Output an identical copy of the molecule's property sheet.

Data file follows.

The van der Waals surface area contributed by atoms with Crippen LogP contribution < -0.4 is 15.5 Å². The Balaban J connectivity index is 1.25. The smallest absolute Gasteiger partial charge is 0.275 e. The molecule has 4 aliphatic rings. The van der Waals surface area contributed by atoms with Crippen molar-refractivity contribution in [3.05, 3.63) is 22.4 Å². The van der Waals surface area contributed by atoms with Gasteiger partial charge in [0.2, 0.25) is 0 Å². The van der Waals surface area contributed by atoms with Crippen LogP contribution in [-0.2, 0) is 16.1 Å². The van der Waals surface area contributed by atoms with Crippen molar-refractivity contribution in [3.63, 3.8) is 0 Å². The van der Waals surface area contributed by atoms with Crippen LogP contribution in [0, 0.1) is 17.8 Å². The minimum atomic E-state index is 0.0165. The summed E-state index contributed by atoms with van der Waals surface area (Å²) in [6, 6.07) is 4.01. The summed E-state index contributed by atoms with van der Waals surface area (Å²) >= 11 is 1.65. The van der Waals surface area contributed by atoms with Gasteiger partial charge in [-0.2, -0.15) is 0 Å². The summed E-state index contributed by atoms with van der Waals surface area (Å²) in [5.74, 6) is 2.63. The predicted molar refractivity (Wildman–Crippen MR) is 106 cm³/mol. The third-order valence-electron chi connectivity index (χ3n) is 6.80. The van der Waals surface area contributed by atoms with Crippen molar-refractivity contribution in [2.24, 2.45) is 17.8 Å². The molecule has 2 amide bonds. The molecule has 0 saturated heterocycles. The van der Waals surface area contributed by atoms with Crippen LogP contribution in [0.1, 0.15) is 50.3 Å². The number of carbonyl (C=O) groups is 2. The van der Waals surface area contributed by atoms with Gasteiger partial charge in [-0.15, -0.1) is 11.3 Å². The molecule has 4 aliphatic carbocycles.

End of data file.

The van der Waals surface area contributed by atoms with Crippen LogP contribution < -0.4 is 15.5 Å². The Balaban J connectivity index is 1.25. The smallest absolute Gasteiger partial charge is 0.275 e. The molecule has 4 aliphatic rings. The van der Waals surface area contributed by atoms with Crippen molar-refractivity contribution in [3.05, 3.63) is 22.4 Å². The van der Waals surface area contributed by atoms with Gasteiger partial charge in [0.2, 0.25) is 0 Å². The van der Waals surface area contributed by atoms with Crippen LogP contribution in [-0.2, 0) is 16.1 Å². The van der Waals surface area contributed by atoms with Crippen molar-refractivity contribution in [3.63, 3.8) is 0 Å². The van der Waals surface area contributed by atoms with Crippen LogP contribution in [0, 0.1) is 17.8 Å². The minimum atomic E-state index is 0.0165. The summed E-state index contributed by atoms with van der Waals surface area (Å²) in [6, 6.07) is 4.01. The summed E-state index contributed by atoms with van der Waals surface area (Å²) >= 11 is 1.65. The van der Waals surface area contributed by atoms with Gasteiger partial charge in [-0.2, -0.15) is 0 Å². The summed E-state index contributed by atoms with van der Waals surface area (Å²) in [5.74, 6) is 2.63. The predicted molar refractivity (Wildman–Crippen MR) is 106 cm³/mol. The third-order valence-electron chi connectivity index (χ3n) is 6.80. The van der Waals surface area contributed by atoms with Crippen molar-refractivity contribution in [2.24, 2.45) is 17.8 Å². The molecule has 2 amide bonds. The molecule has 0 saturated heterocycles. The van der Waals surface area contributed by atoms with Crippen LogP contribution in [0.1, 0.15) is 50.3 Å². The number of carbonyl (C=O) groups is 2. The van der Waals surface area contributed by atoms with Gasteiger partial charge in [-0.15, -0.1) is 11.3 Å². The molecule has 4 aliphatic carbocycles.